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Transcript of confessions presbyterian church banners.pdfThe Presbyterian Church confesses its faith through the...

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  • The Presbyterian Church confesses its faith through the creeds and confessions contained in The Book of Confessions. These confessions help the Presbyterian Church explain:

    who and what it is what it believes and what it resolves to do

    These confessions were written over time and in response to specific world events. As such they have interpreted, defended and proclaimed biblical faith, bearing witness to the community of saints who have gone before us and continue to inspire us to speak and live with conviction into the challenges of a new day. Confessions serve to interpret the written word as it points to the Living Word, Christ.

  • In celebration of this tradition, we display banners of the nine creeds and confessions contained within the Book of Confessions of the Presbyterian Church (usa) in the sanctuary. They are:

    Nicene Creed (4th century)

    Apostles Creed (early church)

    Scots Confession (Scotland, 1560)

    Heidelberg Catechism (Germany 1562)

    Second Helvetic Confession (Switzerland, 1561)

    Westminster Confession of Faith (England, 1643)

    Theological Declaration of Barmen (Germany, 1934)

    Confession of 1967 (USA)

    Brief Statement of Faith (USA, 1991)


  • In 312, when Constantine won control of the Roman Empire, he attributed his victory to the intervention of Jesus Christ. One God, one Lord, one faith, one church, one empire, one emperor became his motto. He soon learned that one faith and one church were fractured by theological disputes across the land, so he called a council in Nicaea in 325 to draft a creed that would be commonly confessed by all Christians. The council met again in 381 in Constantinople to revise and expand that creed, resulting in what we now know as the Nicene Creed. It is the most ecumenical of the creeds.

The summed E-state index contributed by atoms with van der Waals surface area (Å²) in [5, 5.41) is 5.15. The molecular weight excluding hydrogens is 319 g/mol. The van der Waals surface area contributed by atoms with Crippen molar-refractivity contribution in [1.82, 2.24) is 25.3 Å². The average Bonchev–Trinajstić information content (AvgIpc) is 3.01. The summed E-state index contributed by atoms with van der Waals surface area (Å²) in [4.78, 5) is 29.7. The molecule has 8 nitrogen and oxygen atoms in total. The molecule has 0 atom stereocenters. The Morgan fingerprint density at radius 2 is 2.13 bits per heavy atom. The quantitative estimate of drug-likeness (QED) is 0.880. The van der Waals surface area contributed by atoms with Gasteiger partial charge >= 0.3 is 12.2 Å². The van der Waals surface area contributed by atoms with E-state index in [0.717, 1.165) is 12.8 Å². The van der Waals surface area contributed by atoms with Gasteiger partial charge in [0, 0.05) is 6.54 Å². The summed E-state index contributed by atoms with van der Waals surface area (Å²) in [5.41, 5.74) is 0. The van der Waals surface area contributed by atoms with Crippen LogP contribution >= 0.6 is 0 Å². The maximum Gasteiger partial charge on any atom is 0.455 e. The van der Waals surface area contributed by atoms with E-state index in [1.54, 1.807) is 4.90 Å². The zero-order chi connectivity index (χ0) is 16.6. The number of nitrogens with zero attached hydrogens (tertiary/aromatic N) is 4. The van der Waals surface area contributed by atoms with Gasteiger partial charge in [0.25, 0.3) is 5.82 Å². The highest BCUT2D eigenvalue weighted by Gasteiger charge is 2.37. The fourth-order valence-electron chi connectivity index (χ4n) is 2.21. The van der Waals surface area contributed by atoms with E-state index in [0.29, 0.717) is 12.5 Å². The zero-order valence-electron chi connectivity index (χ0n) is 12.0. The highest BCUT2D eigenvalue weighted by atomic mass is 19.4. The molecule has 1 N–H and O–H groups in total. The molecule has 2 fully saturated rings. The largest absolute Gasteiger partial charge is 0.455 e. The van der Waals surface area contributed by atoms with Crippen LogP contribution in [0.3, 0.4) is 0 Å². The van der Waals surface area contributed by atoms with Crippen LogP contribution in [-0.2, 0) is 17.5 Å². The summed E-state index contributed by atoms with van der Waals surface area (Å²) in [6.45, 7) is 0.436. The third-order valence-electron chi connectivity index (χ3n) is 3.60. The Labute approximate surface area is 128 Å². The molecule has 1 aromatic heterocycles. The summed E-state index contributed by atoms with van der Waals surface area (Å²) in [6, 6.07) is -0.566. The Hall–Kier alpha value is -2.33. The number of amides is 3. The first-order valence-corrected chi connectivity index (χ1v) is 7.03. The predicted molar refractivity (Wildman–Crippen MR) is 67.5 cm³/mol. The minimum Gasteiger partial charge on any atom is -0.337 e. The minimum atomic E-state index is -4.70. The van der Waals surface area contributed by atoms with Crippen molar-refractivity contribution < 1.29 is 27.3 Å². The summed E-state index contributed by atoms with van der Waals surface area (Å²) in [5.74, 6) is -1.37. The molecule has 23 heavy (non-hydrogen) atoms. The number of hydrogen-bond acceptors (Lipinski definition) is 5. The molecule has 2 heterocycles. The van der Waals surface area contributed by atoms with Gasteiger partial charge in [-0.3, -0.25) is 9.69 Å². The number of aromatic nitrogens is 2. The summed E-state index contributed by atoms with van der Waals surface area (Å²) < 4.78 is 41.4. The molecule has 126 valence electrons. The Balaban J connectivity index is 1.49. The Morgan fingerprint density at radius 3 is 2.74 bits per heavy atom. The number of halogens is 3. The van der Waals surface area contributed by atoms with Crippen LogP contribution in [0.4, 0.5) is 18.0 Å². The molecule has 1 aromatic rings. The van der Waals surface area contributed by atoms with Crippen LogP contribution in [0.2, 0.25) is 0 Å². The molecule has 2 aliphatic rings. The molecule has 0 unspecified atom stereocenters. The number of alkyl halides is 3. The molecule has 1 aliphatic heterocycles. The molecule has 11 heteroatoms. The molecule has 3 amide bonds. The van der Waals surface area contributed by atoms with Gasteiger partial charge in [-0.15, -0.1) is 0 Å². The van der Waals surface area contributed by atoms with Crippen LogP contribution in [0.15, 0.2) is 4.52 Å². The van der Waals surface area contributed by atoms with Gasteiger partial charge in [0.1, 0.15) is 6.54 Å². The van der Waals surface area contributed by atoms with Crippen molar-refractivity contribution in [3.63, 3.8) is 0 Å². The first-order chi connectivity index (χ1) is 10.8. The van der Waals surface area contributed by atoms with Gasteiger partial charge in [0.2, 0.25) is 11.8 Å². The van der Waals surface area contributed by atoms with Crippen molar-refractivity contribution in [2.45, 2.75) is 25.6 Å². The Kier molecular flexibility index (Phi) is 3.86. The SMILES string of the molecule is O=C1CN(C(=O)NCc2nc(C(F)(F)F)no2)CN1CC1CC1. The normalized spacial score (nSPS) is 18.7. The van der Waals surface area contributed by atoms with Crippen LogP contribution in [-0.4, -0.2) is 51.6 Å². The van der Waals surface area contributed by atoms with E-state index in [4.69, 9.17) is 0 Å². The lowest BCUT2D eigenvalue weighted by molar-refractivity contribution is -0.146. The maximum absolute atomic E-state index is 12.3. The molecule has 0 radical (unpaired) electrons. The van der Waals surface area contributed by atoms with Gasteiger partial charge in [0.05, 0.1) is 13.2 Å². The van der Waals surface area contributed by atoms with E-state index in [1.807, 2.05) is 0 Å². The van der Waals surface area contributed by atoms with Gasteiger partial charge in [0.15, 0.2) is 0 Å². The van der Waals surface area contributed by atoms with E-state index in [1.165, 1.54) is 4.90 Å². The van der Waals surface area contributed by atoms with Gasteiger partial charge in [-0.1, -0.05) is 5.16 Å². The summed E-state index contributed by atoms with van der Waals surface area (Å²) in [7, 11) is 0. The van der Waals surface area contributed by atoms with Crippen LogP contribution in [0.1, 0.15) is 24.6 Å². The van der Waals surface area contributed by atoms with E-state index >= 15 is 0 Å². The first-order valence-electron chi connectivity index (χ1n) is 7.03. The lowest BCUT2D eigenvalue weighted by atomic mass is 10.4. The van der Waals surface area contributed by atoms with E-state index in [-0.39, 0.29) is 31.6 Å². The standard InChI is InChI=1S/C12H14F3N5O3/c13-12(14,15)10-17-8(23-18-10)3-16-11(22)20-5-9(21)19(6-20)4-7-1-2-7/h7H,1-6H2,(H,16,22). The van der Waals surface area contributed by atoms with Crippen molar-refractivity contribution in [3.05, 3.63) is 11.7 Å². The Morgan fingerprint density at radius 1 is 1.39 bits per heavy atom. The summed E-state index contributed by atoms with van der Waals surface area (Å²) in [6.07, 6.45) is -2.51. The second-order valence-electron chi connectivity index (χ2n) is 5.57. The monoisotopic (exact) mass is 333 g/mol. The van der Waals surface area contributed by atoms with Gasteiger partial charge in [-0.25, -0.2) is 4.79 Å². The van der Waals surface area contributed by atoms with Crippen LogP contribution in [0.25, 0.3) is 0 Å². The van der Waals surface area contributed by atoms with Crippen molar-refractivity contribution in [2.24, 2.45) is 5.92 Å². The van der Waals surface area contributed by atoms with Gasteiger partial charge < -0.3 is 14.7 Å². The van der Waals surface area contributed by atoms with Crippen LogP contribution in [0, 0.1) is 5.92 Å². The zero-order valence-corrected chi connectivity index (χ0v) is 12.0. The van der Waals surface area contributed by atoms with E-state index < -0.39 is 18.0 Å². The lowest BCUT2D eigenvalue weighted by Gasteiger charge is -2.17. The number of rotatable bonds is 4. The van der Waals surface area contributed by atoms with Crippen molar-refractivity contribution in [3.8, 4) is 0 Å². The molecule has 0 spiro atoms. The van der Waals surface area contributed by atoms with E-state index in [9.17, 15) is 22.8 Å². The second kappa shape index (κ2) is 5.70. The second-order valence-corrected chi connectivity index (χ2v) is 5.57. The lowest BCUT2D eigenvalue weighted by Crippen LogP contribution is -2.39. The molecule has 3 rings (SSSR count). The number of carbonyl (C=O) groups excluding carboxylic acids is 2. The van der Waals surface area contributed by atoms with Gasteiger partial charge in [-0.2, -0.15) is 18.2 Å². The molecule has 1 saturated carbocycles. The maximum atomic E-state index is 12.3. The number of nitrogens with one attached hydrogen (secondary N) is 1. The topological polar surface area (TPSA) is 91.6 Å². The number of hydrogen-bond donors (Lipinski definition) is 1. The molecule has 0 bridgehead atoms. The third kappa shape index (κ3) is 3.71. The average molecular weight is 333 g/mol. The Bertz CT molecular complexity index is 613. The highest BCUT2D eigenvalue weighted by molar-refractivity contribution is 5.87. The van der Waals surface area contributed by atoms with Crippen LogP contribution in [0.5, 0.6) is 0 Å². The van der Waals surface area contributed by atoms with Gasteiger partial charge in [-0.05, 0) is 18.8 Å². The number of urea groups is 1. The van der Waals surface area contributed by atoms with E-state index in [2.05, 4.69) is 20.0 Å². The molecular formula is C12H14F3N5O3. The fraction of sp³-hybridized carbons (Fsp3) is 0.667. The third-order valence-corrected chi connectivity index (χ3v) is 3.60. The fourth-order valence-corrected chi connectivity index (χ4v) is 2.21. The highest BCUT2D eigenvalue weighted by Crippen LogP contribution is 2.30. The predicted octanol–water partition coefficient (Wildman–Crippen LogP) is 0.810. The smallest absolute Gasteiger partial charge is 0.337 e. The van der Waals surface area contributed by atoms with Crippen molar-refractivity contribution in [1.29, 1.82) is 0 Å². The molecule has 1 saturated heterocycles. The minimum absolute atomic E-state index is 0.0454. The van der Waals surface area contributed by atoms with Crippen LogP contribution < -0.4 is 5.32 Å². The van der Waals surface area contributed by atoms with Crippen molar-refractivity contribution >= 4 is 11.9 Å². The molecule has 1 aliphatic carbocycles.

The Cross which is also a Sword A symbol for the Emperor Constantine and his successors, because he called the ecumenical council which began the process of thinking that resulted in this creed, because he was the first Christian emperor and because he began the tradition of imperial Christianity. The cross is central here because the doctrine of Christ is central in the Creed.

    The Green Triangle with Three Symbols The doctrine of the Trinity is formalized in the Nicene Creed.

    The Hand Reaching Down God the Father.

    The Chi Rho Monogram The first two letters of the Greek word for Christ, used by Constantine on shields and helmets of his army.

    The Dove The Holy Spirit.

    The Crowns The rule and glory of God.


  • Although not written by the apostles, this creed reflects the essence of early Christian beliefs and was repeated orally, along with the Lords Prayer and the Ten Commandments to transmit the faith throughout the western church. There is no record of the use of this creed in Eastern Orthodoxy. Candidates for membership were asked to profess their faith by repeating this creed as they joined the church through baptism. Used in some form as early as 180, it continued to evolve attaining its present form by the 8th century.